Rapid Prototyping offers approved materials

Release time:2018-08-30
Orthopedic firms have seen the potential of Rapid Prototyping, with orthopedic medical devices prototype engineers such as Orchid design integrating 3D printing into the design process to verify design and to prevent costly design errors. Newcastle based Peacocks Medical have taken this one step further, by integrating Selective Laser Sintering into their production process. Using SLS it is possible for Peacocks Medical to create “perfect fit” prosthetics for their clients.

While orthopedic and prosthetic applications of this technology have proven positive, the true potential of Rapid Prototyping lies within the field of bio-printers. Researchers are working on 3D printing machines, capable of printing human skin, blood and organs. If successful to date this research has shown positive results, however it is not likely that we will see 3D printers in local hospitals just yet. For burns victims and transplant patients, bio printers hold the potential for life saving treatments.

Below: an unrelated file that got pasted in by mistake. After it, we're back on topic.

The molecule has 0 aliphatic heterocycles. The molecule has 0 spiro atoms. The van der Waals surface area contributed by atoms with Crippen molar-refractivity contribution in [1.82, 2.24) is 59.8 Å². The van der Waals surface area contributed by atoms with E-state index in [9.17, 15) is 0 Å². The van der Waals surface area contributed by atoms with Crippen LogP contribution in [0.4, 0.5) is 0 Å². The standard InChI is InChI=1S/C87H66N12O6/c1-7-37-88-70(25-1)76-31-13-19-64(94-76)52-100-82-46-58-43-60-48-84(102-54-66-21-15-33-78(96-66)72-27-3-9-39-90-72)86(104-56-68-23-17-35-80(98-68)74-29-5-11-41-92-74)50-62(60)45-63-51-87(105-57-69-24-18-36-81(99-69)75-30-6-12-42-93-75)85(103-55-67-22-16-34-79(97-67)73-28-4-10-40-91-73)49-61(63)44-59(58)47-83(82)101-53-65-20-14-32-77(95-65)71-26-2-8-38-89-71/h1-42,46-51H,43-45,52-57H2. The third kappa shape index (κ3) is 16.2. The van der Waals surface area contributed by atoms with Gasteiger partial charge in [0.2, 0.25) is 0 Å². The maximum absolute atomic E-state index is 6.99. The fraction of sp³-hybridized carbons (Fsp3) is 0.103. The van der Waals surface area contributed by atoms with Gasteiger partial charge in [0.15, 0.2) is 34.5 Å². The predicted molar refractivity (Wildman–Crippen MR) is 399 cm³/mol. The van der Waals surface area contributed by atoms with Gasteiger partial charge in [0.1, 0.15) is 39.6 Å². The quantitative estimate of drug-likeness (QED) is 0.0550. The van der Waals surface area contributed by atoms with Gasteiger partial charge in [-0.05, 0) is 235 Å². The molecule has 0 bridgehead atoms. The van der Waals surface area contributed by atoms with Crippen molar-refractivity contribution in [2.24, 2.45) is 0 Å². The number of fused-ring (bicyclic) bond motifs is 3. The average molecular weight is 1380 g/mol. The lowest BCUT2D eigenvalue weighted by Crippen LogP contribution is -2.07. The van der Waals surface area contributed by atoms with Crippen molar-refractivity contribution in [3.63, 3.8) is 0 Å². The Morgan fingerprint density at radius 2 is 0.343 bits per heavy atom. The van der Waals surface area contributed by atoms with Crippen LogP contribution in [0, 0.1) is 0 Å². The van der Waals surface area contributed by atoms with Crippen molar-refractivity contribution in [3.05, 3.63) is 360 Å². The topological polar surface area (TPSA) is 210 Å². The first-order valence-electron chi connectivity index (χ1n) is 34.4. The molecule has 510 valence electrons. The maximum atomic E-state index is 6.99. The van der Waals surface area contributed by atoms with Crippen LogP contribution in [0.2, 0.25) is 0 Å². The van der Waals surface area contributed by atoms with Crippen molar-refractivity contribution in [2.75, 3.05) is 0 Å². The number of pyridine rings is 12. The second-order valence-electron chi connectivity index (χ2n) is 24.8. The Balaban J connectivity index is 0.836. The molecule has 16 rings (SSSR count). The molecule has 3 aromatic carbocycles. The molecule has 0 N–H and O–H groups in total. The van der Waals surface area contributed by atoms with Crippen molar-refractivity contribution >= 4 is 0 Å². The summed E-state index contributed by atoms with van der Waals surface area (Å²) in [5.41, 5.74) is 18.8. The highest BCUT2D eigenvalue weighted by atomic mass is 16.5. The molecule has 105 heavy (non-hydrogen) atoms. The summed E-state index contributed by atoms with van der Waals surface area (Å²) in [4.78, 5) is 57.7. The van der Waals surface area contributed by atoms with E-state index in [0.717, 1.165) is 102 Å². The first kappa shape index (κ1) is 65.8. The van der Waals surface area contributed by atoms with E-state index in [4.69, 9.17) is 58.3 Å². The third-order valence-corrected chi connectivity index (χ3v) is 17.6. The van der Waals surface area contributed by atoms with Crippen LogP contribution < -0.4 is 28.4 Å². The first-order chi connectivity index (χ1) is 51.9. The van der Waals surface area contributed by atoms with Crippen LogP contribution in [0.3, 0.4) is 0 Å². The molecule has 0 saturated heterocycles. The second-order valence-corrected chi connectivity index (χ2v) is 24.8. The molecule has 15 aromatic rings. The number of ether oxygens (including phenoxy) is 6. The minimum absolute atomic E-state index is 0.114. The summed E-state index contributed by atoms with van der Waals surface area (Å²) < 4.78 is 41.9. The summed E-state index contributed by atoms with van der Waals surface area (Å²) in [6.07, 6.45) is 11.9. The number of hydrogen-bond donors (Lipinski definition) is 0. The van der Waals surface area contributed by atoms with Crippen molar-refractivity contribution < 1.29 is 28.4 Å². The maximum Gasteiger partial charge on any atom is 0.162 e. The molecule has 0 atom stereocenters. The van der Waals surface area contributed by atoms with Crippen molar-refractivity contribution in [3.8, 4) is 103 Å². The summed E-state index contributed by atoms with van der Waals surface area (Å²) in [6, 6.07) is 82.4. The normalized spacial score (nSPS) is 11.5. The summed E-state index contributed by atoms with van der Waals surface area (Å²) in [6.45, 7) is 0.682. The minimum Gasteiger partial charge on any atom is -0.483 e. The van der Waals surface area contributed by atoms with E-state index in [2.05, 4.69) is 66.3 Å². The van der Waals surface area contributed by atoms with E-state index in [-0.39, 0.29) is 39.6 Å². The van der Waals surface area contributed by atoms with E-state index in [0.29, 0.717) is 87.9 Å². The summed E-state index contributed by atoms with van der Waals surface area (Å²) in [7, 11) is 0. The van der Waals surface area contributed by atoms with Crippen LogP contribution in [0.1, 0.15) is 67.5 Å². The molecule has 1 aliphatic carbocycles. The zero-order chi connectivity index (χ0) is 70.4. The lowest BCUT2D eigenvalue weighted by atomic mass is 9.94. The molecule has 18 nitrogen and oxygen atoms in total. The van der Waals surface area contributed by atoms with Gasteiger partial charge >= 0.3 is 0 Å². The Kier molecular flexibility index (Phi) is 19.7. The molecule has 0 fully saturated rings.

Medical Devices Prototype ABS parts


Traditionally a tool of the design verification stage with early material limitations resulting in brittle, photo-sensitive medical devices prototype models. These material limitations meant early prototype models were predominantly used for visual design aids and marketing activities, with limited functionality. As the range of materials available for Additive Manufacturing has increased so too has the range of applications for this technology.
If you have earlier taken the service for prototyping, then you might be familiar with the designing prototype units for new products or revisions. If your organization makes medical devices, the early models help you to work out critical details from microelectronic functioning to material fabrication.
Rapid Prototyping now offers approved materials for medical devices prototype which has further strengthened the role of Rapid Prototyping within the Medical industry. Stereo lithography material Watershed is suitable for use in clinical trials while Electron Beam Melting and Direct Metal Laser Sintering have proven popular as a manufacturing process for customised orthopedic implants. Next few years are going to see drastic changes in the Medical Industry and all because of Rapid Prototyping technologies. 
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